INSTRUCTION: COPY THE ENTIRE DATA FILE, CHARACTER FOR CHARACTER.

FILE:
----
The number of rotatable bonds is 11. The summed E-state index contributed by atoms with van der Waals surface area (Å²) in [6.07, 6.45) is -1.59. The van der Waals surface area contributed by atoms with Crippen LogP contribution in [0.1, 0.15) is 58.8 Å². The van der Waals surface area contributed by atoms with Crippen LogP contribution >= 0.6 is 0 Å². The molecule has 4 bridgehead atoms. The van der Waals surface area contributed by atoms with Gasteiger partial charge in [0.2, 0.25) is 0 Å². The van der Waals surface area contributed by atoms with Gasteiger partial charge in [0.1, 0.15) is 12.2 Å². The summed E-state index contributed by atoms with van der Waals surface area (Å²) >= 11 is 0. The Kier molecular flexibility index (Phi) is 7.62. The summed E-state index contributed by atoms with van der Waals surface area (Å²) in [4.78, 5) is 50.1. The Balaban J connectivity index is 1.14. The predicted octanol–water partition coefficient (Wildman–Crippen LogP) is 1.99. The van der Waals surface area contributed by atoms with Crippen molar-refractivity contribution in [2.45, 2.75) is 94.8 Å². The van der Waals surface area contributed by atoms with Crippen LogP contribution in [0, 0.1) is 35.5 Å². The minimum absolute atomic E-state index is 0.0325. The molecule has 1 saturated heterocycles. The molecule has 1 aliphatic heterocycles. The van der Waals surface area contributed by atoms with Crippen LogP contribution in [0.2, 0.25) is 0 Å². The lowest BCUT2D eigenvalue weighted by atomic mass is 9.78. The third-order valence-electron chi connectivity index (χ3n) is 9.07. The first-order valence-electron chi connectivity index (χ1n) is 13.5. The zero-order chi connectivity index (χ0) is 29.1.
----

The number of rotatable bonds is 11. The summed E-state index contributed by atoms with van der Waals surface area (Å²) in [6.07, 6.45) is -1.59. The van der Waals surface area contributed by atoms with Crippen LogP contribution in [0.1, 0.15) is 58.8 Å². The van der Waals surface area contributed by atoms with Crippen LogP contribution >= 0.6 is 0 Å². The molecule has 4 bridgehead atoms. The van der Waals surface area contributed by atoms with Gasteiger partial charge in [0.2, 0.25) is 0 Å². The van der Waals surface area contributed by atoms with Gasteiger partial charge in [0.1, 0.15) is 12.2 Å². The summed E-state index contributed by atoms with van der Waals surface area (Å²) >= 11 is 0. The Kier molecular flexibility index (Phi) is 7.62. The summed E-state index contributed by atoms with van der Waals surface area (Å²) in [4.78, 5) is 50.1. The Balaban J connectivity index is 1.14. The predicted octanol–water partition coefficient (Wildman–Crippen LogP) is 1.99. The van der Waals surface area contributed by atoms with Crippen molar-refractivity contribution in [2.45, 2.75) is 94.8 Å². The van der Waals surface area contributed by atoms with Crippen LogP contribution in [0, 0.1) is 35.5 Å². The minimum absolute atomic E-state index is 0.0325. The molecule has 1 saturated heterocycles. The molecule has 1 aliphatic heterocycles. The van der Waals surface area contributed by atoms with Crippen LogP contribution in [0.2, 0.25) is 0 Å². The lowest BCUT2D eigenvalue weighted by atomic mass is 9.78. The third-order valence-electron chi connectivity index (χ3n) is 9.07. The first-order valence-electron chi connectivity index (χ1n) is 13.5. The zero-order chi connectivity index (χ0) is 29.1.